San Francisco Gets Perfect Score When It Comes to Being Gay Friendly
On the 34th anniversary of Harvey Milk's death, the Human Rights Campaign released a national report that gives a snapshot of how cities are faring in terms of LGBT-friendly policies across the country.
As you might guess, San Francisco was one of 11 cities with a "perfect score."
See also: Remembering Harvey Milk and George Moscone
The Daily Show Visits S.F. to Find Out Why We Aren't the Gayest City Anymore
The first-ever rating system of LGBT inclusion in municipal law scored cities on housing, employment, and public accommodations. It also rated cities on their relationship recognition and benefits for public sector employees.
San Francisco came pretty damn close to perfection; it was docked five points for not having a mayoral LGBT liaison or LGBT office of affairs. Fortunately, we made up for those lost points with bonus scores for having openly gay city leadership and for participating in the gay community, including Gay Pride, the report said.
We also scored extra points for being "successful" despite restrictive state laws (hi, Gavin!), and for providing health benefits to transgender residents.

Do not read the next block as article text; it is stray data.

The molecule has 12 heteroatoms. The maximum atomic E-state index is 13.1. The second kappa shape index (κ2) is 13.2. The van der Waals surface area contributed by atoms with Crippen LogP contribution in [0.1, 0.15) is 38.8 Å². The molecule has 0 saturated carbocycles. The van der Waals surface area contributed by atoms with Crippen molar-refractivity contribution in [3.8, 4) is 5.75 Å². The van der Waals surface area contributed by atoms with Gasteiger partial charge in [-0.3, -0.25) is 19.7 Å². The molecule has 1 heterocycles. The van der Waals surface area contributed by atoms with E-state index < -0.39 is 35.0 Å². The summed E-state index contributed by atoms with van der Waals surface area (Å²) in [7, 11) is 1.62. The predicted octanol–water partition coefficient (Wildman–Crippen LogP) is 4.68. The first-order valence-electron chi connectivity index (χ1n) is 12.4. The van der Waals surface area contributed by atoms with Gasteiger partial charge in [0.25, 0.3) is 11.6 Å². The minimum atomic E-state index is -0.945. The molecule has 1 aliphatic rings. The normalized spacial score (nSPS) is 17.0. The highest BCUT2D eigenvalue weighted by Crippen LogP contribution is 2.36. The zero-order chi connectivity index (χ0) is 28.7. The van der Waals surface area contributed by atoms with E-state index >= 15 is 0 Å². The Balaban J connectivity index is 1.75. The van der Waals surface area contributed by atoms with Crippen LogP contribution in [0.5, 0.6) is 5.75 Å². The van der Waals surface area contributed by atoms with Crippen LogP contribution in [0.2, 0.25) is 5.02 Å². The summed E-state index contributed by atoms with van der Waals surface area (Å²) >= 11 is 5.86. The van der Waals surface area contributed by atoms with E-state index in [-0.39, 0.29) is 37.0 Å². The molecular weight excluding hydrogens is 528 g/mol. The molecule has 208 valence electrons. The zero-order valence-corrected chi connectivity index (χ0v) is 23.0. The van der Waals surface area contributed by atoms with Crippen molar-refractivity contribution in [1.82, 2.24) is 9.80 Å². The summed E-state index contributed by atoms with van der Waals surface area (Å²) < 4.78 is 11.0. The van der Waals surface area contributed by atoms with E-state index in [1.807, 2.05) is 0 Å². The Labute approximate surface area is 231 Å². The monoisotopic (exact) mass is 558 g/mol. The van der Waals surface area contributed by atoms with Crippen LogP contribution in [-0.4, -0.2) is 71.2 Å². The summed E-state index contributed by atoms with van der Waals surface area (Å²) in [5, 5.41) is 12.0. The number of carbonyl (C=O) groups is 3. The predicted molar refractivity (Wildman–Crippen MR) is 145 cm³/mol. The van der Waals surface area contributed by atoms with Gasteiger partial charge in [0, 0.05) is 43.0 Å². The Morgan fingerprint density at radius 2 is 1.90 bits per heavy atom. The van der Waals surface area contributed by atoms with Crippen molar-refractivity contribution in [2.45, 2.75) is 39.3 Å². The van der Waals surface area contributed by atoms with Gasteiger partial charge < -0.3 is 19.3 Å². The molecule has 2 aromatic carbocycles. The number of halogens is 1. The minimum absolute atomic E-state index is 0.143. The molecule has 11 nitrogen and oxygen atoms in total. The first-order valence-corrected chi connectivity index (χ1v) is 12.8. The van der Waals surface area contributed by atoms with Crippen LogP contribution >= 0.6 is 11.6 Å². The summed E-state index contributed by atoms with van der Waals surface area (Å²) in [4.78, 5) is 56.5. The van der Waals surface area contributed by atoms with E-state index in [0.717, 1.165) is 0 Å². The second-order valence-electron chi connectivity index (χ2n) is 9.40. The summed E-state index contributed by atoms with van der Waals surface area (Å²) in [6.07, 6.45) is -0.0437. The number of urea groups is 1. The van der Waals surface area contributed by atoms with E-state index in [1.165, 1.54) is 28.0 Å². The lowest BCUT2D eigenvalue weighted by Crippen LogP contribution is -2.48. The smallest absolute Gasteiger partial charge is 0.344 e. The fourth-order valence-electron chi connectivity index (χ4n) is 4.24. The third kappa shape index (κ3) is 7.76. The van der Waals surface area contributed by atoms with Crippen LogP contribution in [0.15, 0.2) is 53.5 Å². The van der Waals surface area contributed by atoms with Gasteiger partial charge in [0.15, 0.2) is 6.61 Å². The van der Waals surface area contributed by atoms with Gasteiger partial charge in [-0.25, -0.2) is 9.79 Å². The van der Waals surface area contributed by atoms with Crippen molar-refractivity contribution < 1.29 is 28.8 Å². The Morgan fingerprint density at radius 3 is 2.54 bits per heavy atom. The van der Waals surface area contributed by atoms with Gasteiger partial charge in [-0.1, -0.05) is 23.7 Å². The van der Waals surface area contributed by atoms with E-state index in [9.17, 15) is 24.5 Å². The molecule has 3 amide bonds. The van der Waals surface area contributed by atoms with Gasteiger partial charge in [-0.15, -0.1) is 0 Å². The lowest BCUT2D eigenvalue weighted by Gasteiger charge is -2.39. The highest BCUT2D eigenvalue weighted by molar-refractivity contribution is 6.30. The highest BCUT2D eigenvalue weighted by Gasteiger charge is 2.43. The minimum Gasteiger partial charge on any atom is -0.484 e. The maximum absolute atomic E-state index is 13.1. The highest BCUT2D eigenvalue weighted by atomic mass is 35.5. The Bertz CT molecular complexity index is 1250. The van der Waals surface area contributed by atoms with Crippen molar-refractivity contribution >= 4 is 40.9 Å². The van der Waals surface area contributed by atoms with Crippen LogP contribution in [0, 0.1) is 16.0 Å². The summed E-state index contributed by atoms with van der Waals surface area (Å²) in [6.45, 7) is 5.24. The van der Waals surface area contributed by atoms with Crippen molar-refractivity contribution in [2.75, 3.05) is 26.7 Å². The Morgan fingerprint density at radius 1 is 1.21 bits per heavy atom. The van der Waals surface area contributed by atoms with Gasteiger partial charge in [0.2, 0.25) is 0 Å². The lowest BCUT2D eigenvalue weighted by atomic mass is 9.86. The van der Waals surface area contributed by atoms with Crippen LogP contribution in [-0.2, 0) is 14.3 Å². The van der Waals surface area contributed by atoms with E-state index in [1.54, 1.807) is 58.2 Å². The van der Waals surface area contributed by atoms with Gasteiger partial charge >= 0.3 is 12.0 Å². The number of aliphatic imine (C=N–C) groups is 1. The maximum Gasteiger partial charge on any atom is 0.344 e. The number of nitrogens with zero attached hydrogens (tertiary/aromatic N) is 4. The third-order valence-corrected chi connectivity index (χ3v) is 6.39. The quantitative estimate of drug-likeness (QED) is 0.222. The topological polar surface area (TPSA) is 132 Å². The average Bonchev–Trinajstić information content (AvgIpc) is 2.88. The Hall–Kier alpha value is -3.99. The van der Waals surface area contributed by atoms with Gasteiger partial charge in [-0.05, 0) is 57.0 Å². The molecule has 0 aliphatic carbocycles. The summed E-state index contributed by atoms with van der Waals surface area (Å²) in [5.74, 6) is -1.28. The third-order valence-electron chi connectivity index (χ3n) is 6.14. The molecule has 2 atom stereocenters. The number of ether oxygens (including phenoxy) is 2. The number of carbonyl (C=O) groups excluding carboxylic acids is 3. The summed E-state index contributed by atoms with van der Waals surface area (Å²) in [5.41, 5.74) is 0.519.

Other highlights from the study:
- 11 of the 137 cities surveyed earned a perfect score of 100 points -- these cities came from both coasts and in between, were of varying sizes, and not all are in states with favorable laws for LGBT people;
- 25 percent of the cities rated scored over 80 points;
- 45 percent of cites surveyed obtained a score of 60 or higher;
- Nearly one-third of cites scored between 40 and 60 points, showing good intentions on behalf of municipal governments, but also opportunity for improvement;
- Just under 25 percent of the cities scored fewer than 20 points, including eight cities that scored under 10 points and three that scored zero (like Montgomery, Ala.).
Harvey Milk would be proud of us.